Honk for Jesus. Save Your Soul
Derrick Dunn

Derrick Dunn

Sundance Review: Honk for Jesus. Save Your Soul

Two-time Emmy winner and Golden Globe winner Sterling K. Brown teams with African-American Film Critics Association winner Regina Hall for the mockumentary and comedic drama Honk for Jesus. Save Your Soul. Adamma Ebo makes her debut with the film, which will bring up discussions among the church-going community.

Golden thrones, helicopters, and fancy cars are some of the icing cake for the heads of Atlanta Baptist church leaders Mr. & Mrs. Childs. However, in the aftermath of a scandal, Trinitie Childs (Hall), the first lady of the church named Wander to Greater Paths, must now help her pastor husband Lee- Curtis (Brown) rebuild their congregation and brand. Along the way, biblical verses Luke 12:2 -3 subtly come into play. In addition, as will questions about organized religion.

In the film’s opening moments, Brown highlights the energetic acting style that fans expect. One of Brown’s best monologues in the film has the actor delivering a Sermon where he speaks on all of the things GOD has blessed him with, from clothes and cars to even a helicopter. From there, we transition to the church that once had a congregation of 25,000 now has five members. There is a discernible life archetype upon which Sterling’s character takes inspiration, but I will not name him. However, a post-film discussion with fellow film critic Kevin Sampson of Picture Lock confirmed my theory.

While Brown does excel with his role in, Honk for Jesus. Save Your Soul is truly a master acting class for Mrs. Regina Hall. In addition to Master, Honk for Jesus. Save Your Soul is the second film starring Hall to receive accolades at Sundance. I am sure many women will relate to the arc that Adamma Ebo script paints for Trinitie. On the surface, Trinity should have left Lee-Curtis a while ago. Furthermore, quiet as it is kept; she is the primary reason for his success.


Hall fully taps into this angle, and it is clear that Lee-Curtis needs Trinitie more than she needs him. We all know that a significant revelation/award-worthy moment is coming for the character, and when it does, Hall earns her flowers. As this film is primarily an acting showcase for Hall and Brown, the supporting cast consists of smaller arcs. The only actor I recognized was the elegant Nichole Beharie, who portrays the First Lady of another church in town. Should Ebo decide to do a follow-up film, I would love to see what Beharie’s character was doing while the film’s events took place.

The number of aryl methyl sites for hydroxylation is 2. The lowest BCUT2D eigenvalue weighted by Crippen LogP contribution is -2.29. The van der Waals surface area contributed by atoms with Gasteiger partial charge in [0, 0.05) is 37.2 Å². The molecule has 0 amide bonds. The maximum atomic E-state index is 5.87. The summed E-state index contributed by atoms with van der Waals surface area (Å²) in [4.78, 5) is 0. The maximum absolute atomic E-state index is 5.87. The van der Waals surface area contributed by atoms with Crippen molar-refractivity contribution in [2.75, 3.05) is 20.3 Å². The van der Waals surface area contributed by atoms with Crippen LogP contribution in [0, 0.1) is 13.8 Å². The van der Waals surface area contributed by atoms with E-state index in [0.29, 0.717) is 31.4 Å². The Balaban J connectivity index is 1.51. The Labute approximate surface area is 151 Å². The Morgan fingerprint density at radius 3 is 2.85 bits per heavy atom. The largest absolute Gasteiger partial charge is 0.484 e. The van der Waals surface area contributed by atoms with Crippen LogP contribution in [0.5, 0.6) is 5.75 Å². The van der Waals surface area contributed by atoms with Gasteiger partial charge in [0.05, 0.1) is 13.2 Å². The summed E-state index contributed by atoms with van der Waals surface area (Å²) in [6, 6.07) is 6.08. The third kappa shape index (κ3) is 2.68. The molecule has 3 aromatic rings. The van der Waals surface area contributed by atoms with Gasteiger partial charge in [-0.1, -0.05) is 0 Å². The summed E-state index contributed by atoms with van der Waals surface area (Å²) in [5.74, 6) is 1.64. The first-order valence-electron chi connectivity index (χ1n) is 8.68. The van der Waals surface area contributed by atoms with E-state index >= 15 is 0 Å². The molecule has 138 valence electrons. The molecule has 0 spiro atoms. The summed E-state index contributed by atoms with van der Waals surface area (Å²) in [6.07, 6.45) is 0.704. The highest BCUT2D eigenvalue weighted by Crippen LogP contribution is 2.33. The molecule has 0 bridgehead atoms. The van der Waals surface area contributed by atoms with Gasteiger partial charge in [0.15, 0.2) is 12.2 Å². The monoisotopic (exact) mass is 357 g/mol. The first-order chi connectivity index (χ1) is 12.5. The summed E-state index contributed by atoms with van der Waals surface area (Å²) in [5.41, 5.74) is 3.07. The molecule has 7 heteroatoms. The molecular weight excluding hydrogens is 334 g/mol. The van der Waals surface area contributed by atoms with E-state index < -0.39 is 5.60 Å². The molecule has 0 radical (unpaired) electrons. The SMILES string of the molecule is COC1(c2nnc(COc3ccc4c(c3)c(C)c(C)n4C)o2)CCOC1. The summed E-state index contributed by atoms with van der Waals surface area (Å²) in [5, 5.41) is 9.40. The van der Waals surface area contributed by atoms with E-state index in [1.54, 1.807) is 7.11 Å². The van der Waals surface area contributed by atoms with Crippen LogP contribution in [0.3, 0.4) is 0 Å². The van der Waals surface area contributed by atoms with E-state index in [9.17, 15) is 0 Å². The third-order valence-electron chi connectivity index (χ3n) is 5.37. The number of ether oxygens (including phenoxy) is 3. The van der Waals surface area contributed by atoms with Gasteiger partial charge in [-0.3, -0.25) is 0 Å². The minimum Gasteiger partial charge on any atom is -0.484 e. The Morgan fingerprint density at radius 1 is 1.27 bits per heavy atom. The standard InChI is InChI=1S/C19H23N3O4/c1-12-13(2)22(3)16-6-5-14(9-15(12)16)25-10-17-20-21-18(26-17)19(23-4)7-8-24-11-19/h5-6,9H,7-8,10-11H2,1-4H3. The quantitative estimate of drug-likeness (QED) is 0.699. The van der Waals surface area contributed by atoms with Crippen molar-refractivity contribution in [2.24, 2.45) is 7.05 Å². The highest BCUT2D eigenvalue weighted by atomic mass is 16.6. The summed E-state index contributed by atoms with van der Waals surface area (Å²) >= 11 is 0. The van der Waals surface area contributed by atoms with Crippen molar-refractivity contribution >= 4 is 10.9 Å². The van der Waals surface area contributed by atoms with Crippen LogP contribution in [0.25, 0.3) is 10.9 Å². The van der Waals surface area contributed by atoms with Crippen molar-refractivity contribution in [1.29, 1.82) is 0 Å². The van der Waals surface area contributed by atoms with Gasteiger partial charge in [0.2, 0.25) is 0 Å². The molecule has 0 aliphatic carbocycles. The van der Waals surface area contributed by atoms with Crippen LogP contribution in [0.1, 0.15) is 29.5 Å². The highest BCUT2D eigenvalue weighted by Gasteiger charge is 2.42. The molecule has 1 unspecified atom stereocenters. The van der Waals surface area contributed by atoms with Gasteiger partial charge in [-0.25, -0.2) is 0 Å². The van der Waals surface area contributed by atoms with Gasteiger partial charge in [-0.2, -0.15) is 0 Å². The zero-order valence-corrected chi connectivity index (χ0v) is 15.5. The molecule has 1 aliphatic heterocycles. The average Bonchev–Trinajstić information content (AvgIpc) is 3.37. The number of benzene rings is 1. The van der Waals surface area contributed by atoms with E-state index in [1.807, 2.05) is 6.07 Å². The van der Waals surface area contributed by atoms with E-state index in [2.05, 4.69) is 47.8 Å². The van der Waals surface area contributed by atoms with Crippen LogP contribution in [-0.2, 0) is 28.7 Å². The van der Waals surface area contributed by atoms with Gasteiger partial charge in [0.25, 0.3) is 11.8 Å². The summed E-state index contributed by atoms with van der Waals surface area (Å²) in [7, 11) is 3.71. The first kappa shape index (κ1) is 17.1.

I can see some viewers having one possible grievance with the film regarding the actual scandal. Adamma Ebo never specifies what Lee-Curtis did to earn a fall from grace. However, through blunt and subtle hints throughout the film, it is clear what his transgressions were. In the film’s climax, there is a compelling scene with talented actor Austin Crute.  The novice holds his own with Sterling K. Brown in a scene that should solidify any questions that viewers had.

Initially beginning as fifteen-minute short and now a feature Honk for Jesus. Save Your Soul is an impressive debut. The film quickly delves into a subject that is a prime candidate for the mockumentary style the director successfully wants to employ with the film. Featuring an award caliber performance from Hall, quotable moments, and a performance of “Knuck If You Buck” that is worth the view alone, Honk for Jesus. Save Your Soul receives my recommendation. 

Final Grade: B+

Focus Features, Peacock and Monkeypaw Productions have acquired distribution rights to the film with a release date pending.

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